The impact of that became evident when Penguin hit and interest in the algorithm jumped. Traffic spiked, months after the document’s initial launch, and it’s only gone up in the 7 months since Penguin 1. It’s been pretty amazing to watch.
Unfortunately I am limited as to examples I can provide due to confidentiality. ShellShock are predominantly producing infographics right now and recently had a campaign which worked exceptionally well for the client and achieved great viral uptake through social media and careful seeding. The reason it was so successful is because we had a strong concept targeted at a specific demographic: the right message delivered to the right audience. The graphic has reached #8 on the entire Visual.ly site (over 20K entries) for most viewed, with over 150k views and rising. Between the Visual.ly page and the host page it has had over 70k pins, 130k likes 65.2k stumbles and 500+ tweets. I have been told it is the most viewed page on the client’s website (I didn’t have direct access to analytics).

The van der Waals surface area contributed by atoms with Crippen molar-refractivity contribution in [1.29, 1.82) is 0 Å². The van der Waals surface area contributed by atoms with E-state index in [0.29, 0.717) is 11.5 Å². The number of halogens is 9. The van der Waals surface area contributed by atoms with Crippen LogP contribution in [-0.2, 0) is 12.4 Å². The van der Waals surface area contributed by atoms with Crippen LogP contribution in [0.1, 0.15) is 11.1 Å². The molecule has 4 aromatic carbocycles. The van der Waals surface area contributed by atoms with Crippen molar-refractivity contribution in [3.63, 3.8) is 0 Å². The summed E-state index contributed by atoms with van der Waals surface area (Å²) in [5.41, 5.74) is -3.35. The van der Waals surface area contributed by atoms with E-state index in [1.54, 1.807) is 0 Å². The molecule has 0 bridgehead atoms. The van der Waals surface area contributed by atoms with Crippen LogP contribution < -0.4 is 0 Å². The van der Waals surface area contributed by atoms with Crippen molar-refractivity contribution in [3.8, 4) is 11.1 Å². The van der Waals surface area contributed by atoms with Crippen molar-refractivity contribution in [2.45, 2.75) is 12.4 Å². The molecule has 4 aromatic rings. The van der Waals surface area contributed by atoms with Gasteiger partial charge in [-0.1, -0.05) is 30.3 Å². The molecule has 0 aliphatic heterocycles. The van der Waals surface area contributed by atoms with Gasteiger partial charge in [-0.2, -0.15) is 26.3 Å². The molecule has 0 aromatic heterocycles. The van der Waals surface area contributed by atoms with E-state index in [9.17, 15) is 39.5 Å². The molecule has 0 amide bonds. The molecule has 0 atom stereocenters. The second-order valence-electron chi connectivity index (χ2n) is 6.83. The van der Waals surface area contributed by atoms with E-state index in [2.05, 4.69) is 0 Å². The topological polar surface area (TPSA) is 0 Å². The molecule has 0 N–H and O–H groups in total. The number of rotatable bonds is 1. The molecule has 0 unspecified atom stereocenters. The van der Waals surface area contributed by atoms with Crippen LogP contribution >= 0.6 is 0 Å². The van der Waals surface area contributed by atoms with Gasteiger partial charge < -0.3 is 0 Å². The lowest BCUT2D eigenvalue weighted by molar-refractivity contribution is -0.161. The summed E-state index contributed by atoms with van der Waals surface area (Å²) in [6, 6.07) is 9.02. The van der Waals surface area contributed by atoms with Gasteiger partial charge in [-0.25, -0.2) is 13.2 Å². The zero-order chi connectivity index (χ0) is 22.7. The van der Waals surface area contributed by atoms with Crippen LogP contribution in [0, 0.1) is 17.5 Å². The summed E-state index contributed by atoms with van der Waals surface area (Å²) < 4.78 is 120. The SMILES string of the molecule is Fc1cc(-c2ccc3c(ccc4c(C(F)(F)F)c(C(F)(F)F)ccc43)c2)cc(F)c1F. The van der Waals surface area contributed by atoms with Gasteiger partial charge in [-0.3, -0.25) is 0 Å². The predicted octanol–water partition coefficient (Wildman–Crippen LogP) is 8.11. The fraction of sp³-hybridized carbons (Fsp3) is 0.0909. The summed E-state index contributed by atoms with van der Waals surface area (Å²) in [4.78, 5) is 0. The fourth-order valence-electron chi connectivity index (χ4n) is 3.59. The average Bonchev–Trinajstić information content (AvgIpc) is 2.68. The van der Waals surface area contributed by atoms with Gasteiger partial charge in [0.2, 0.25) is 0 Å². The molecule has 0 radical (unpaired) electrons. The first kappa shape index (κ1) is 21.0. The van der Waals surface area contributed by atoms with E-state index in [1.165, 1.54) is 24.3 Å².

I know many SEOs are weary and derisory of infographics but they can be a fantastic medium if produced well. You only need to look at work from people like David McCandless, Column Five and Pop Chart Labs (and of course ShellShock!) to see that the medium can be executed beautifully for stunning results.